Author Topic: Tehachapi, BC  (Read 206925 times)

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ednadolski

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Re: Tehachapi, BC
« Reply #1740 on: July 09, 2019, 01:05:51 AM »
+1
There heavy and cumbersome. Then if your using it in a yard to do switching, it takes what seems twice as long to get your work done. The braking seems like it takes forever to stop and the same for throttling up to get up to speed.

You mean, like, umm, a real train...?   ;)

(Could be just the thing for P:48 tho :D)

Ed

rodsup9000

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Re: Tehachapi, BC
« Reply #1741 on: July 09, 2019, 03:55:39 AM »
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You mean, like, umm, a real train...? 
Ed


  Yip!!!


(Could be just the thing for P:48 tho

Ed


 That and G scale.  BTW, it was built originally for a guy that has a "O" scale layout in Omaha.
Rodney

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davefoxx

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Re: Tehachapi, BC
« Reply #1742 on: July 09, 2019, 10:02:03 AM »
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Ed, they look super nice and the thought behind them is good, but I didn't like using it when I had the opportunity to try one out. I think after you use one for a ops session, you'll have a different opinion. There heavy and cumbersome. Then if your using it in a yard to do switching, it takes what seems twice as long to get your work done. The braking seems like it takes forever to stop and the same for throttling up to get up to speed. Just my opinion and most of the people that I know that has used one. Maybe if the braking and throttling up was adjusted better to what most of us are used to, then might have a different opinion. Also need to get the weight down so it is so much of a strain on the neck. (Emphasis added.)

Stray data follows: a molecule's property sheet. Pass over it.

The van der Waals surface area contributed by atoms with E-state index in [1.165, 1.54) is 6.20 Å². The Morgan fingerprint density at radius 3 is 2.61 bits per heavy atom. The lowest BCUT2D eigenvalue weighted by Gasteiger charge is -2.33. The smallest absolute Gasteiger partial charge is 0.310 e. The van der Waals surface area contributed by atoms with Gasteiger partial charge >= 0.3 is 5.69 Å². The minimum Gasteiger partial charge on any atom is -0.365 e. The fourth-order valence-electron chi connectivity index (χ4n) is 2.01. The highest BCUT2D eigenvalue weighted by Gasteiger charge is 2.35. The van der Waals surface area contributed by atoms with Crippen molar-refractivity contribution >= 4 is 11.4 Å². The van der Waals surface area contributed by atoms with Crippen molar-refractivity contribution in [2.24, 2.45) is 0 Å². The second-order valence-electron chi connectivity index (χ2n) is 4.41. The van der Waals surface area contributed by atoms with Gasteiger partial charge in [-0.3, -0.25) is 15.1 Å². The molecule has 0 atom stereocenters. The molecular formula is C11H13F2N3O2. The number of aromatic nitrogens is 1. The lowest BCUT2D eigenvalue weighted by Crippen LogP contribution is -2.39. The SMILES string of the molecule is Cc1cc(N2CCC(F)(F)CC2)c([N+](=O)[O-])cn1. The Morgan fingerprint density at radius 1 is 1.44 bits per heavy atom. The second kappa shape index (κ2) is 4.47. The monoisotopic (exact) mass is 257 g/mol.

Isn't the problem you describe easily resolved by an adjustment to the setting of momentum on the decoder, rather than a flaw in the design of the Protothrottle?

DFF

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Ed Kapuscinski

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Re: Tehachapi, BC
« Reply #1743 on: July 09, 2019, 10:40:52 AM »
0
This Protothrottles look great, but, damn, they’re expensive at almost $500.00. On top of that, you need to also purchase a receiver to connect to your layout at an additional $99.00.  Yikes.  Still tempting, though.  But, yikes.

DFF

Oh god yes. It's also why I don't have one yet... but I do find them absolutely transformative from an experience standpoint. It absolutely "changes" the experience of running model trains. I can see how some folks might not like the change though. It does definitely slow things down a good bit. Personally I like it, but I can see the flip side as well.


TLOC

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Re: Tehachapi, BC
« Reply #1744 on: July 09, 2019, 11:03:51 AM »
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As a owner of a ProtoThrottle I can say it is a great tool. When it comes to costs, I won’t argue as what is expensive to you may not be for the next guy. I can say though, it is comparable to the price of 2 or 3 sound equipped locomotives and how many of us don’t have 3 too many of those?

Heavy, unwielding, too big, again very subjective and of course very individual. As for operations, especially switching IMO super great. Yes, you need to play with the CV’s and once it is dialed in a joy to use. Long starts, long stops does take some time to get used too. The ProtoThrottle group on groups.io is a very information gathering spot and there are many useful files on the CV’s. The FB group is just really getting started and is mainly non-users.

My problem is I should have gone with NCE interface and DCC system instead of ESU Cab Control which is super but I am the only user in my area. Therfeore I cannot travel to other layouts and I know nothing on how to interface with the JRMI.